The post-emancipation economies of the New World and other colonial areas provide rich sources of mixed labour organization. With the abolition of slavery (1834 in most British colonies, 1863 in the Dutch colonies, 1865 in the USA), most plantation societies operated a system of ‘apprentice’ labour. Normally, only children under six years were
completely free. The rest of the former slaves were compelled to work without payment (except for those forms of ‘hidden wage’ indicated earlier) for four to six years. Their new status was distinguished from their former status by the fact that, while apprentices could not themselves be bought or sold, they could buy their own freedom and were compelled to work for a maximum of only 45 hours a week. In Antigua, the plantation owners instituted highly restrictive contracts rather than an apprenticeship system. Absence for half a day or less was met with one day’s wages docked. If the labourer was absent for two days in a row, or two days in any fourteen days, one week’s imprisonment, with hard labour followed. For negligence of various kinds, imprisonment for up to three months was the legal consequence.
Such was the rough class justice of the times that a breach of contract by the employer only rendered him liable to a maximum fine of £5. Other forms of compulsion directed against apprentices and former slaves included a requirement that previously free shacks now had to be rented and the rent paid by work. The movable shacks (chattels), still visible in Barbados today, date from the period when former slaves tried to escape this obligation. Even more compelling were the comprehensive extensions of the vagrancy laws. In Jamaica (in 1840) a vagrant became any man who migrated and left his wife and children without provision. In Mauritius (in 1855) the Franco-Mauritian plantocracy exacted an even harsher definition. Any able-bodied woman or man under 60 unable to prove that they followed a trade or possessed sufficient means of subsistence was required to find employment within a period fixed by the police. If the person defaulted, employment on public works was required. After a further three months, a defaulter could be sentenced to work on a plantation or in a factory for up to three years (Kloosterboer 1960: 3–16). Such were the desperate measures deployed to keep former slaves dependent on the plantation owners. The received conventional historical account is that many of these measures were unsuccessful and that in all plantation economies slaves fled to the towns in large numbers to evade the brutality of plantation work. Some West Indian historians have, however, questioned the extent to which a ‘flight from the land’ did indeed take place (Adamson 1972; Fraser 1981: 328–34; Green 1976; Mintz 1974).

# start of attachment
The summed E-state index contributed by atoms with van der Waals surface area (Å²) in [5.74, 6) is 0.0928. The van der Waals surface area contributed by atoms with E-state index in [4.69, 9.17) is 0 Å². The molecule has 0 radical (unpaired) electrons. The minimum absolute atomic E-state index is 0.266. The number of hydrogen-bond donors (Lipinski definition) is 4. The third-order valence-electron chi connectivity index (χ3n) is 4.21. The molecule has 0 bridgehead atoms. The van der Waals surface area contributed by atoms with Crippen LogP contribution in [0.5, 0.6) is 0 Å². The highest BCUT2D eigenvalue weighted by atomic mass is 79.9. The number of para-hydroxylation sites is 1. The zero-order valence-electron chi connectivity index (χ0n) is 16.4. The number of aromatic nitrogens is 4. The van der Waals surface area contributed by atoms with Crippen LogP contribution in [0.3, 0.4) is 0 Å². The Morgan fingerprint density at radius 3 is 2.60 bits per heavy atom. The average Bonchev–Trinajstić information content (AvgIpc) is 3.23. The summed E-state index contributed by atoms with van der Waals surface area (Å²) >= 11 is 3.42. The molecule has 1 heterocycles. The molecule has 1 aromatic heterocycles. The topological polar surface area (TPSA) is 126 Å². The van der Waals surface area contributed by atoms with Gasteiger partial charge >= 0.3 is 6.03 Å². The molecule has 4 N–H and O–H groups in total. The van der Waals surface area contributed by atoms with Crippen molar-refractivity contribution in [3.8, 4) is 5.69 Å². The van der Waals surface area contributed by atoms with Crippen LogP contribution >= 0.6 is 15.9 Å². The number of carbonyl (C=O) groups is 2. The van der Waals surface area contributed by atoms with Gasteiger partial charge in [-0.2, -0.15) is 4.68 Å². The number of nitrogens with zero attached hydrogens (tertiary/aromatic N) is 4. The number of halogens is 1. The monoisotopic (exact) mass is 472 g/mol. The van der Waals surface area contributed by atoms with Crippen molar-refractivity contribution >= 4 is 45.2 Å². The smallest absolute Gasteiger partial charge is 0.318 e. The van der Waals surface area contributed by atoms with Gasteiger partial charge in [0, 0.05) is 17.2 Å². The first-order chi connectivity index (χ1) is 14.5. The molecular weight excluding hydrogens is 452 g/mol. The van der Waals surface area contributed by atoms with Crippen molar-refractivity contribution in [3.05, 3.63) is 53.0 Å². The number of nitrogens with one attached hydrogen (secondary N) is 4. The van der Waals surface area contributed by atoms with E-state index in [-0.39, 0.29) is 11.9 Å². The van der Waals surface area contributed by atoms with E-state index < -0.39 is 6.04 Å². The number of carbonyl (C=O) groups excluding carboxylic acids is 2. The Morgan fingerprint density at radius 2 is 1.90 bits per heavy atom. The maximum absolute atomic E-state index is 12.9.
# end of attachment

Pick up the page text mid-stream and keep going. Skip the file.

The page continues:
That this experience is more general than in the West Indies, is a
proposition that Cooper (1980: 1) advances in the introduction to his authoritative study of plantation labour in Zanzibar and coastal Kenya. He writes:
In case after case, a particular class under the hallowed ideals of private property – kept land from the eager hands of ex-slaves and vigorously applied the instruments of the state and the law to block ex-slaves’ access to resources and markets, to restrict their ability to move about, bargain, or refuse wage labour and to undermine their attempts to become independent producers.
Whatever the difficulties former slaves had in freeing themselves from their prior status in the post-emancipation period, the planters cried ‘labour scarcity’ long and loud. All over the European tropical possessions, an appeal went out for more and more hands, another cohort of helots. The demand was strongest where ‘sugar was king’, but it was also strongly heard where, as in the South African diamond discoveries of 1870, new sources of mineral wealth were opened out for commercial exploitation. John X. Merriman, the commissioner for Crown lands in the Cape Colony, wrote in 1876, with some asperity, of the pressure mounted by farmers and mine owners to persuade the government to import foreign labour: ‘In the Cape, the government is called upon to survey mankind from China to Peru in the hope of creating and maintaining a class of cheap labourers who will thankfully accept the position of helots and not be troubled with the inconvenient ambition of bettering this condition’ (cited in Magubane 1979: 77–8).
In the event it was to Asia that the colonials, hungry for labour, turned. South Africa’s experiment in using Chinese mine labourers ended in political recrimination in Britain and South Africa and in a local strike (Richardson 1976), but sugar plantations in Natal, British Guiana, Fiji, Trinidad, Ceylon, Malaya, Burma, Mauritius and elsewhere successfully found agricultural labourers in India. Hugh Tinker’s carefully documented account of the indentures required of Indian labourers is a stunning indictment of what, quoting Lord John Russell, he considers was a ‘new system of slavery’. In the British case, the period of
indentured labour lasted from 1839 to 1920. (The Dutch continued the system for much longer.)